The Fourteenth Amendment to the United States Constitution guarantees people of all races equal protection under the law.
As the American Civil War ended, the federal government was undecided as to how the seceded Confederate states were to return to the Union. President Abraham Lincoln favored a lenient policy, and hoped to reunify the country in a quick manner. John Wilkes Booth assassinated Lincoln in April 1865 and the responsibility for reunifying the country passed to Andrew Johnson, Lincoln's former vice-president. Johnson initially favored a much harsher plan. He later changed his mind and proposed a more lenient plan Radical Republicans serving in the United States Congress did not agree with the President's plan. As a condition for re-admittance to the Union, the Congress proposed forcing the former Confederate states to ratify the Fourteenth Amendment.
The Fourteenth Amendment added four separate provisions to the United States Constitution. First, the amendment declared that all people born or naturalized in the United States were citizens of the nation and individual states could not deny U.S. citizens their "life, liberty, or property, without due process of law." States also had to provide all citizens with "equal protection of the laws." Second, population within a state, excluding Native Americans and any male citizens who had participated in the rebellion against the United States government, would determine a state's representation in the United States House of Representatives. Third, no members of the Confederate government, the Confederate armed forces, or any person who had served in a state government that had seceded from the United States of America would be permitted to hold political office in either the federal or the individual state governments. Finally, the amendment stated that the United States government would not honor any debts or obligations entered into by seceded states during the Civil War.
The United States Congress submitted the Fourteenth Amendment to the states for approval in June 1866. For the amendment to be added to the United States Constitution, three-fourths of the states had to approve it. On July 28, 1868, the final state necessary for ratification of the amendment agreed to it.
Many white Ohioans initially approved of the Fourteenth Amendment. Members of the Union Party, a group of Ohio's Republican Party and pro-war Democrats, strongly supported the amendment. Former Peace Democrats usually objected to parts of it. The Peace Democrats claimed that the amendment empowered African Americans, while it denied former white Confederates constitutional guarantees. On January 4, 1867, the Ohio General Assembly approved the Fourteenth Amendment.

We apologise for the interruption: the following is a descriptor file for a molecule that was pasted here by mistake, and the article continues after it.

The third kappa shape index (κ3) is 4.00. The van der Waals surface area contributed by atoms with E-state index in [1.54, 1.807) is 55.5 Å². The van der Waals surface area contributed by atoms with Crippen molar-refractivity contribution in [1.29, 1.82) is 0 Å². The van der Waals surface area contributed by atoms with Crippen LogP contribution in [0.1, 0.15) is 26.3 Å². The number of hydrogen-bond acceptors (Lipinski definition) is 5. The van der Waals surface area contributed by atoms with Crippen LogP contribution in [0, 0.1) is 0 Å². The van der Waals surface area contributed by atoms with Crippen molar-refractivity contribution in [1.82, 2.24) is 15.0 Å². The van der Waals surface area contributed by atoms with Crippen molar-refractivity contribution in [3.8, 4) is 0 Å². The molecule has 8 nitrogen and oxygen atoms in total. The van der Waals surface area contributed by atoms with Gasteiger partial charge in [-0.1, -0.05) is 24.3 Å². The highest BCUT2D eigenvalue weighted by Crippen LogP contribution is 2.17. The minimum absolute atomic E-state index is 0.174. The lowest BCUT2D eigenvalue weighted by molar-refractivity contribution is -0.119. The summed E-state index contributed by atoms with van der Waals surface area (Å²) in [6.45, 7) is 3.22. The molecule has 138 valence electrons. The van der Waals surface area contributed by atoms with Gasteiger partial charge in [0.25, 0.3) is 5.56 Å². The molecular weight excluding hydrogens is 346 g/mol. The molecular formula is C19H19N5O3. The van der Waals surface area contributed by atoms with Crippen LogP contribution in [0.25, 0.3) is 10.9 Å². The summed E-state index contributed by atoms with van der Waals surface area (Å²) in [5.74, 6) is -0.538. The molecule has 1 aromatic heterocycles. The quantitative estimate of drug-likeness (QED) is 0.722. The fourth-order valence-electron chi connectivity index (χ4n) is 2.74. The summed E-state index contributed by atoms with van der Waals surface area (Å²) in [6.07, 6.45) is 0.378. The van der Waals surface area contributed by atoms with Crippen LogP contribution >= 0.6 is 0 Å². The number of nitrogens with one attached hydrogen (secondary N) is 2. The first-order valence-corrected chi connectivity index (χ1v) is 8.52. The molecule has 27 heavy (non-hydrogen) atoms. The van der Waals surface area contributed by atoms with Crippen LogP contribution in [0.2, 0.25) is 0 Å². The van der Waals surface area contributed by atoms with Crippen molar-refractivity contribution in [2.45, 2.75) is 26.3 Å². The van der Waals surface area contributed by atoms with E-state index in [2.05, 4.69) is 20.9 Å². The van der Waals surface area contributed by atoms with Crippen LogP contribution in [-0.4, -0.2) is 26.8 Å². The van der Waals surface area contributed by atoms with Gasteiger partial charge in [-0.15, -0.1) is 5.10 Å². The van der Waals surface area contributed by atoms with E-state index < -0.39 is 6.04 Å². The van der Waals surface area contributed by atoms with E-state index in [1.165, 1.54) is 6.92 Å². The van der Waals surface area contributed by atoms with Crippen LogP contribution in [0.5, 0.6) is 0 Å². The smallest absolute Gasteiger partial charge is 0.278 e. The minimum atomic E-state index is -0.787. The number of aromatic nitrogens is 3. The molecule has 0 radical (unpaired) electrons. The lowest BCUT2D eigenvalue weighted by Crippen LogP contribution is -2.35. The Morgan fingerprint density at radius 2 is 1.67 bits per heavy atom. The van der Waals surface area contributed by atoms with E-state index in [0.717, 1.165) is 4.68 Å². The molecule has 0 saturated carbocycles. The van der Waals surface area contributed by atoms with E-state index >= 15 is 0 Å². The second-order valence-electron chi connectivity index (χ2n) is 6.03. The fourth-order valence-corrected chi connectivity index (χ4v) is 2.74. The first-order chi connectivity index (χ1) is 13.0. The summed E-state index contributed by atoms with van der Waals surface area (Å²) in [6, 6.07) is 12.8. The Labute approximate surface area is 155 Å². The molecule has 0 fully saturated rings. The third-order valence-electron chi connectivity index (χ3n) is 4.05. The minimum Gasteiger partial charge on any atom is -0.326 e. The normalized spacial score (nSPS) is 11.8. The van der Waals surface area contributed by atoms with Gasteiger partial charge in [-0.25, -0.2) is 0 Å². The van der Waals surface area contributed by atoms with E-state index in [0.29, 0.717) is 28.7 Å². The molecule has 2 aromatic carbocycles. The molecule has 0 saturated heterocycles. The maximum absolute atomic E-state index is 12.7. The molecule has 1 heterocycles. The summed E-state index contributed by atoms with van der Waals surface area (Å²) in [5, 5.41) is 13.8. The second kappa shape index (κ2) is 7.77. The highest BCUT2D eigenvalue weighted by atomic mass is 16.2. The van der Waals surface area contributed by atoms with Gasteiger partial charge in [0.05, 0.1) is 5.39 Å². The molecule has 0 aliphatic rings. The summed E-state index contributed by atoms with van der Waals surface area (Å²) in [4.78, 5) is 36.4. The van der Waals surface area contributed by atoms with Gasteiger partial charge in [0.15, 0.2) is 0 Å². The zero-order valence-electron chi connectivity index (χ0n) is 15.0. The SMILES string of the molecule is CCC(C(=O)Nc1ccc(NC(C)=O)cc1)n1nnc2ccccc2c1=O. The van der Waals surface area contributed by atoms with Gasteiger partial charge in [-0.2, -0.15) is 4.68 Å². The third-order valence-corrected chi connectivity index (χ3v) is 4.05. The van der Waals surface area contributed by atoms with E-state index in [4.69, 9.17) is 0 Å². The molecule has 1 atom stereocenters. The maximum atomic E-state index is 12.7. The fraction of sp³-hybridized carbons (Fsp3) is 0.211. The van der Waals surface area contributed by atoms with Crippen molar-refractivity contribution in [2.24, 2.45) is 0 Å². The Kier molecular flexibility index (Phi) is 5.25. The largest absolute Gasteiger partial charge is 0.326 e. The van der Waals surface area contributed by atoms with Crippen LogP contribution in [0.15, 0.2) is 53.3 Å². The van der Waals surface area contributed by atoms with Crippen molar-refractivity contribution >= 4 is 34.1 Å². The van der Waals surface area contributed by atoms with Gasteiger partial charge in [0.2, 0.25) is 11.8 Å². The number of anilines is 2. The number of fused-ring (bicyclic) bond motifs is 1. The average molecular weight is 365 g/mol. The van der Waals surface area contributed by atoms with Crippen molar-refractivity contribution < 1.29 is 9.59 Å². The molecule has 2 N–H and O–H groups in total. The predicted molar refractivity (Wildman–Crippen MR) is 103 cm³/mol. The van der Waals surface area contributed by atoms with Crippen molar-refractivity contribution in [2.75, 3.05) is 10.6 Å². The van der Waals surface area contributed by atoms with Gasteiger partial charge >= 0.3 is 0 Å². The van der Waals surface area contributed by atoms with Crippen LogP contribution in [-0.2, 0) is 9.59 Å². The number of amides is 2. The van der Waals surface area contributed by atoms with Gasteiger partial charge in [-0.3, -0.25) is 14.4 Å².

In the state elections of 1867, the Union Party lost control of the General Assembly. The Democrats quickly moved to rescind Ohio's ratification of the Fourteenth Amendment. On January 15, 1868, the Ohio legislature voted to reverse its earlier decision. The principal reason for this was a fear among a substantial number of white Ohioans that African Americans were receiving too many rights. Many whites feared that their positions in society would decline if African Americans gained true equality with them.
Despite the Ohio legislature's action, the federal government continued to count Ohio as one of the three-fourths of the states necessary for the amendment's final approval. Ohio ratified the Fourteenth Amendment a second time on September 17, 2003.
- Berry, Mary Frances. Military Necessity and Civil Rights Policy: Black Citizenship and the Constitution, 1861-1868. Port Washington, NY: Kennikat Press, 1977.
- Dee, Christine, ed. Ohio's War: The Civil War in Documents. Athens: Ohio University Press, 2007.
- Foner, Eric. A Short History of Reconstruction. New York, NY: Harper & Row, 1990.
- Reid, Whitelaw. Ohio in the War: Her Statesmen, Generals and Soldiers. Cincinnati, OH: Clarke, 1895.
- Roseboom, Eugene H. The Civil War Era: 1850-1873. Columbus: Ohio State Archaeological and Historical Society, 1944.